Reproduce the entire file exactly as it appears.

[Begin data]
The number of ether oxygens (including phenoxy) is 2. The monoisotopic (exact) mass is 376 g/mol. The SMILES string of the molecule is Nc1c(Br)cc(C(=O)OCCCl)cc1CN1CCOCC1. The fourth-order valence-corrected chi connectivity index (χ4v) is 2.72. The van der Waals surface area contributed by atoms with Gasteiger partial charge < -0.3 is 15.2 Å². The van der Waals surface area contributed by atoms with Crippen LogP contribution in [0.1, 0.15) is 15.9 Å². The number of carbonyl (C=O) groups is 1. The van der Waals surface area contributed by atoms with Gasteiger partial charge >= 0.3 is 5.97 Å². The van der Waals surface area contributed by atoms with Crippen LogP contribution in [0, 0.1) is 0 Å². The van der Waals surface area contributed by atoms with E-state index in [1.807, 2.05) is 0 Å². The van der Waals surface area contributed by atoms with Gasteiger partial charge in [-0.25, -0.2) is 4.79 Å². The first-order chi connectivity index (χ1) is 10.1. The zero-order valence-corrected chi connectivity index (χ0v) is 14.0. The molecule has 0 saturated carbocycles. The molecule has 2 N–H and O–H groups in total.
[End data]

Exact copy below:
The number of ether oxygens (including phenoxy) is 2. The monoisotopic (exact) mass is 376 g/mol. The SMILES string of the molecule is Nc1c(Br)cc(C(=O)OCCCl)cc1CN1CCOCC1. The fourth-order valence-corrected chi connectivity index (χ4v) is 2.72. The van der Waals surface area contributed by atoms with Gasteiger partial charge < -0.3 is 15.2 Å². The van der Waals surface area contributed by atoms with Crippen LogP contribution in [0.1, 0.15) is 15.9 Å². The number of carbonyl (C=O) groups is 1. The van der Waals surface area contributed by atoms with Gasteiger partial charge >= 0.3 is 5.97 Å². The van der Waals surface area contributed by atoms with Crippen LogP contribution in [0, 0.1) is 0 Å². The van der Waals surface area contributed by atoms with E-state index in [1.807, 2.05) is 0 Å². The van der Waals surface area contributed by atoms with Gasteiger partial charge in [-0.25, -0.2) is 4.79 Å². The first-order chi connectivity index (χ1) is 10.1. The zero-order valence-corrected chi connectivity index (χ0v) is 14.0. The molecule has 0 saturated carbocycles. The molecule has 2 N–H and O–H groups in total.